Comparison of free high resolution digital elevation data sets (ASTER GDEM2, SRTM v2.1/v4.1) and validation against accurate heights from the Australian National Gravity Database
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Today, several global digital elevation models (DEMs) are freely available on the web. This study compares and evaluates the latest release of the Advanced Spaceborne Thermal Emission Reflectometer DEM (ASTER GDEM2) and two DEMs based on the Shuttle Radar Topography Mission (SRTM) as released by the United States Geological Survey (SRTM3 USGS version 2.1) and by the Consortium for Spatial Information (SRTM CGIAR-CSI version 4.1) over the Australian continent. The comparison generally shows a very good agreement between both SRTM DEMs; however, data voids contained in the USGS model over steep topographic relief are filled in the CGIAR-CSI model. ASTER GDEM2 has a northeast- to southwest-aligned striping error at the 10 m level and shows an average height bias of –5 m relative to SRTM models. The root-mean square (RMS) height error obtained from the differences between ASTER GDEM2 and SRTM over Australia is found to be around 9.5 m. An external validation of the models with over 228 000 accurate station heights from the Australian National Gravity Database allows estimating each models’ elevation accuracies over Australia: ASTER GDEM2 ~ 8.5 m, SRTM3 USGS ~ 6 m, SRTM CGIAR-CSI ~ 4.5 m (RMS). In addition, the dependence of the DEM accuracy on terrain type and land cover is analysed. Applying a cross-correlation image co-registration technique to 529 1 × 1 degree tiles and 138 2 × 2 degree tiles reveals a mean relative shift of ASTER GDEM2 compared with SRTM of –0.007 and –0.042 arc-seconds in north–south and –0.100 and –0.136 arc-seconds in east–west direction over Australia, respectively.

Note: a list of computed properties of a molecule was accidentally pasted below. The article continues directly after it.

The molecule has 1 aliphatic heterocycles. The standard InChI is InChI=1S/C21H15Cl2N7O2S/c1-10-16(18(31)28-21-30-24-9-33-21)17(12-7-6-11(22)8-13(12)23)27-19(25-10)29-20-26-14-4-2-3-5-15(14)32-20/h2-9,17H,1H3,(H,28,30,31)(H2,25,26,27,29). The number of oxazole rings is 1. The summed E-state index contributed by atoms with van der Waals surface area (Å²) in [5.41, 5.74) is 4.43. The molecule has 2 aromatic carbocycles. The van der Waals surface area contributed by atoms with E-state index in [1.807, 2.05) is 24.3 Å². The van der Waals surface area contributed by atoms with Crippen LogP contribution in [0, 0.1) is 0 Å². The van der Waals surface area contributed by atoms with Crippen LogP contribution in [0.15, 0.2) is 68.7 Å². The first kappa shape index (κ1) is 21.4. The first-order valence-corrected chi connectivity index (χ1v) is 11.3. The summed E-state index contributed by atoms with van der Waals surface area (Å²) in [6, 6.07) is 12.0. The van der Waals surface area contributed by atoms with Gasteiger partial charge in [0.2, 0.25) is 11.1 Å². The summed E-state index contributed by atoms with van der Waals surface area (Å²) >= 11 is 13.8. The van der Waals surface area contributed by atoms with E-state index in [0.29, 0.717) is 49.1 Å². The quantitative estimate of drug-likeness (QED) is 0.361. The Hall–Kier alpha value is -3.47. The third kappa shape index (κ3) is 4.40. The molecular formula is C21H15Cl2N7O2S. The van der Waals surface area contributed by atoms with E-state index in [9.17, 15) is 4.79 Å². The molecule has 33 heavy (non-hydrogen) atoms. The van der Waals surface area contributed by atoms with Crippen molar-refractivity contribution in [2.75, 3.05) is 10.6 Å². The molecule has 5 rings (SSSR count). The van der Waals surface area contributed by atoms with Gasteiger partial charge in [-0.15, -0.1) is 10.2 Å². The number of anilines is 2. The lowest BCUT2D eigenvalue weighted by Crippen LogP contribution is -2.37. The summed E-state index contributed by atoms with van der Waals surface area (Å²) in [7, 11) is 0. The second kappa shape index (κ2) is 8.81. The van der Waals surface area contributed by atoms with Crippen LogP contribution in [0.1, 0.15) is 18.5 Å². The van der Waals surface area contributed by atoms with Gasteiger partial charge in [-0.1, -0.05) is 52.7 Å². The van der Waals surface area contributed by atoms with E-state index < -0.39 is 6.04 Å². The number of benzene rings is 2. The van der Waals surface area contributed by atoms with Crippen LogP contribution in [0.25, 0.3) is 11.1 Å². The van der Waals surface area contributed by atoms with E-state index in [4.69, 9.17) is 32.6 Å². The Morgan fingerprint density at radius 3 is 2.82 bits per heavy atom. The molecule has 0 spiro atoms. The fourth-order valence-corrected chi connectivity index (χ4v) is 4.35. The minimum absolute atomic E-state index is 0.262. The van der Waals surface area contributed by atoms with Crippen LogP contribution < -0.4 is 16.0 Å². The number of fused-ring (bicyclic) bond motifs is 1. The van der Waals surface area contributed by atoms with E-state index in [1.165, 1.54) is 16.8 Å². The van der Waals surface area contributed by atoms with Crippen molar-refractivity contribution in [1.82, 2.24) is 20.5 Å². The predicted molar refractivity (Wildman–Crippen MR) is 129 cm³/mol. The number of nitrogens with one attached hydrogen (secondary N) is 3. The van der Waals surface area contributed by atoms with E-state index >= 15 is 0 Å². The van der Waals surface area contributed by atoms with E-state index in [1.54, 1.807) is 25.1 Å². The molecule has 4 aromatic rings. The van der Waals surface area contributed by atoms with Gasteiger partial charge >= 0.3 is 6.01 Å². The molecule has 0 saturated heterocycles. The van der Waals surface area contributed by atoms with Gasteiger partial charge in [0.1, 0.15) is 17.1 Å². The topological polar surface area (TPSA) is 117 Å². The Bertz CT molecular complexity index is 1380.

This is an Author's Accepted Manuscript of an article published in the Australian Journal of Earth Sciences, 2014, copyright Taylor & Francis, available online at: <a href="http://www.tandfonline.com/">http://www.tandfonline.com/</a>. doi: 10.1080/08120099.2014.884983
This research was supported by the Australian Research Council (Grant DP120102441)
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